Just keep trying and whatever you do, do not put your camera in auto mode. Your pictures won’t be what you want them to be and you won’t learn. I recommend checking out some online food photography classes. The more you improve, the better your blog posts will be.

What are your favorite food blogs? Share them with us in the comments section below!

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    • Rather a useful guide. I would add that when you don't have lights with you, which would be 99% of the time if you are taking a picture while eating in a restaurant, improvise. Find the best light you can and use napkins, tissues or whatever you  can find as reflectors.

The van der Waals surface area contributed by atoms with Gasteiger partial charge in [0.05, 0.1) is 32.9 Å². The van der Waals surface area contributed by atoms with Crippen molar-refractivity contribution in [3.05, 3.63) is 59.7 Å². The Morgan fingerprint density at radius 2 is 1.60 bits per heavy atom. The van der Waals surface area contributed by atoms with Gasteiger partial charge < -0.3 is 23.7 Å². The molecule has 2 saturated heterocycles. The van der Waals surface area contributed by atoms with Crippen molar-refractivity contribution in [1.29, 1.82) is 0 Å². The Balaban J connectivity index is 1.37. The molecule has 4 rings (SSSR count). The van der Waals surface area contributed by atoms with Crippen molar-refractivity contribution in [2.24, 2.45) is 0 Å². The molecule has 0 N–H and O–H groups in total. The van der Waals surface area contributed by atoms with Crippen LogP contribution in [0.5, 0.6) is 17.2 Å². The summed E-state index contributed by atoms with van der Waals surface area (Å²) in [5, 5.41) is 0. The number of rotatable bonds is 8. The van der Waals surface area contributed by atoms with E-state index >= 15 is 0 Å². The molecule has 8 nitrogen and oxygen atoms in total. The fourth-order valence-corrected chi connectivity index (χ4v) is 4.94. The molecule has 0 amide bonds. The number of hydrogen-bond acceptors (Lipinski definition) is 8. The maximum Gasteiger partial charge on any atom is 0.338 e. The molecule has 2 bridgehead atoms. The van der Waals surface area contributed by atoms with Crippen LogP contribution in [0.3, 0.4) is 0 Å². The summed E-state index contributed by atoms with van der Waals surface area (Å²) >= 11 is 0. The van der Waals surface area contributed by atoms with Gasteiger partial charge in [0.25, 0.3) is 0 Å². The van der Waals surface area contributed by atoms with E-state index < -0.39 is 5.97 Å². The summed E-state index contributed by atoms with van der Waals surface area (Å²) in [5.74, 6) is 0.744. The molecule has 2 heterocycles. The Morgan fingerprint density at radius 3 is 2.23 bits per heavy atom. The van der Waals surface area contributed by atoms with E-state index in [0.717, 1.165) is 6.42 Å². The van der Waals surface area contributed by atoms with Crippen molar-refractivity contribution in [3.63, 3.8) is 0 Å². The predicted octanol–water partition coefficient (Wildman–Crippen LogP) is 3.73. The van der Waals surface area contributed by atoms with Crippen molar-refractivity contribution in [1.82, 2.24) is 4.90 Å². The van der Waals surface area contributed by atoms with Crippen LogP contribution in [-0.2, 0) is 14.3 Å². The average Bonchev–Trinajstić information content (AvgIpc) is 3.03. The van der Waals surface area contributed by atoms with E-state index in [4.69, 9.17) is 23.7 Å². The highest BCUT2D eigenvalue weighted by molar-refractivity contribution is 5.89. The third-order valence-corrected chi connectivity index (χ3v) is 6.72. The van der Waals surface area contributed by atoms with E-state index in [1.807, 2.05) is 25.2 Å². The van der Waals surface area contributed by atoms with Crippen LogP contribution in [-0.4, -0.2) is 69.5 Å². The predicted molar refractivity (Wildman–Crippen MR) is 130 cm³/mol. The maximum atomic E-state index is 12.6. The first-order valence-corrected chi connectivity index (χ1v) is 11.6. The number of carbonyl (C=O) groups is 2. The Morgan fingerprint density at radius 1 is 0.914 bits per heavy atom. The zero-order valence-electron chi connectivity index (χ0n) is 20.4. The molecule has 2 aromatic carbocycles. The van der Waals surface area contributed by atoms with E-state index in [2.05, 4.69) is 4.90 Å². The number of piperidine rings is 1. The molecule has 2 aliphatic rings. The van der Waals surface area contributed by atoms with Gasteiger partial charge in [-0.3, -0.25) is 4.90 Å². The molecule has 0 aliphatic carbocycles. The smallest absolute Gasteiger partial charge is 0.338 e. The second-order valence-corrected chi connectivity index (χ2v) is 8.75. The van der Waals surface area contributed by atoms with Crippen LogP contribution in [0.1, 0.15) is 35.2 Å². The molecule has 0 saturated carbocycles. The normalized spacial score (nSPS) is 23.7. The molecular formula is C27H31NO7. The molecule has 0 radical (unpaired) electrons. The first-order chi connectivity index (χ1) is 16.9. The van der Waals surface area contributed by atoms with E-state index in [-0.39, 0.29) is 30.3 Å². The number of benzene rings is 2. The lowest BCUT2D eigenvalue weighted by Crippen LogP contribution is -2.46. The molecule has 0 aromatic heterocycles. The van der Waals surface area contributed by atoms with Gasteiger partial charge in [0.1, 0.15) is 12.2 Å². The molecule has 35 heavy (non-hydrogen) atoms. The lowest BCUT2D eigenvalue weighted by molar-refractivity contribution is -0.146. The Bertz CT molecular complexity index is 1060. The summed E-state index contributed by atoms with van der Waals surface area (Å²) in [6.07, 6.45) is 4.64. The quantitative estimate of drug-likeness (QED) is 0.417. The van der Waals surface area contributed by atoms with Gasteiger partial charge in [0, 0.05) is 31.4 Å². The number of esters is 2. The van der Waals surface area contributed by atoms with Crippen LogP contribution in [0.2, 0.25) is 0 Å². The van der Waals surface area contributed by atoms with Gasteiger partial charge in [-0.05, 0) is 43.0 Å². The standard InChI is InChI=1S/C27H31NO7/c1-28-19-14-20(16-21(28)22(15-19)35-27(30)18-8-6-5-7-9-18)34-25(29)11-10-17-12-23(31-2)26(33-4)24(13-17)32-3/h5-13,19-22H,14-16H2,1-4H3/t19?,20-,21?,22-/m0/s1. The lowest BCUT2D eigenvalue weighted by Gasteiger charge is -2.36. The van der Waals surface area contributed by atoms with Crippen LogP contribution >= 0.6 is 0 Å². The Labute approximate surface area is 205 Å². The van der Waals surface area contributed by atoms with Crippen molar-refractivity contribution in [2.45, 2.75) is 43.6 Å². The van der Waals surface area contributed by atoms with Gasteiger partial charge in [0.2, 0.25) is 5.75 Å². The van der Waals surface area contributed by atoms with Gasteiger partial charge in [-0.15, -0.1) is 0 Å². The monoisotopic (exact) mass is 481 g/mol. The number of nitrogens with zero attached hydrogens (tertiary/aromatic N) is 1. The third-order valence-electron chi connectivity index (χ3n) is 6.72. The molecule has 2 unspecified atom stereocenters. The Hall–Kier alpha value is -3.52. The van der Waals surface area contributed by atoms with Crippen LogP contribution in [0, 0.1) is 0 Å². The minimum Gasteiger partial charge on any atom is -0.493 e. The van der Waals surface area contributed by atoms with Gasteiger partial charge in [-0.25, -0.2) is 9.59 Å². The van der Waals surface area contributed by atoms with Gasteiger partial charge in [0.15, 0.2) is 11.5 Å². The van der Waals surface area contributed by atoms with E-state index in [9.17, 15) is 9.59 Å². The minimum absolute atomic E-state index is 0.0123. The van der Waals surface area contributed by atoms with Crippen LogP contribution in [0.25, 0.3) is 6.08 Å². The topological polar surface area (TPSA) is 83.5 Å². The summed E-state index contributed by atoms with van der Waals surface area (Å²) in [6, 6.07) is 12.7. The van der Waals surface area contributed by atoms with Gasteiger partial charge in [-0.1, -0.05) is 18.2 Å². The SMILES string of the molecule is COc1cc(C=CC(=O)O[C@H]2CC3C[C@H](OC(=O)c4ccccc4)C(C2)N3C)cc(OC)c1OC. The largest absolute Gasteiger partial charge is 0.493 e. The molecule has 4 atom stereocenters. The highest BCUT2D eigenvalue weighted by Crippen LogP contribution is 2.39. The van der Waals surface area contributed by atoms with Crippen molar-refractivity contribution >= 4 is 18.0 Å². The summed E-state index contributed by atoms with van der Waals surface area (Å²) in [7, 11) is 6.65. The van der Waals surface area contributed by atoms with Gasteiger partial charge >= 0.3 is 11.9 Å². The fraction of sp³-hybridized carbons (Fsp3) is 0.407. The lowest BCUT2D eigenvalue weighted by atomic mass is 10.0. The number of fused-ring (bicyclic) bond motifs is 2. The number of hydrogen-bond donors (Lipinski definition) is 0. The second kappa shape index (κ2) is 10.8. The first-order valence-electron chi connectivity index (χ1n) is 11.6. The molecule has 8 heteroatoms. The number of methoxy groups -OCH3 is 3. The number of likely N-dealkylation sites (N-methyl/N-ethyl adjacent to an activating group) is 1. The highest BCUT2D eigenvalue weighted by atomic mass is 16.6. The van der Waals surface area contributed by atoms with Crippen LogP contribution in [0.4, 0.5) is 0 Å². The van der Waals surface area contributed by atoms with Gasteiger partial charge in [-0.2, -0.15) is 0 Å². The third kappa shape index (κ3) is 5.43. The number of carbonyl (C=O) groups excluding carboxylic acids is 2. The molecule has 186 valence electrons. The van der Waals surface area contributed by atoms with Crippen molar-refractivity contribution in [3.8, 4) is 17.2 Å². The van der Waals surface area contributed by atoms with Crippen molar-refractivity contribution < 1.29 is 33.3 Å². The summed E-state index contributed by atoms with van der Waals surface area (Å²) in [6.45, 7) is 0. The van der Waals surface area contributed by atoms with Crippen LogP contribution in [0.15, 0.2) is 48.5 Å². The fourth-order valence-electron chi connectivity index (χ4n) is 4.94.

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    • I really enjoyed your tips for shooting food because they are explanatory without losing objectivity. I agree with you about the amount of light on the object to maintain the natural colors that can be revived with a minimal retouching (Lightroom, Photoshop and others). I have another important tip: Never shoot food hungry. Hungry people lose emotional control when they're in front of a nice and appetizing plate of food. In Brazil, we have many blogs of food photography. I like http://www.blogsdeculinaria.com/. It is in the Portuguese language of Brazil. With a little bit of goodwill and a good online dictionary you can use the information posted. Best regards. Roldao.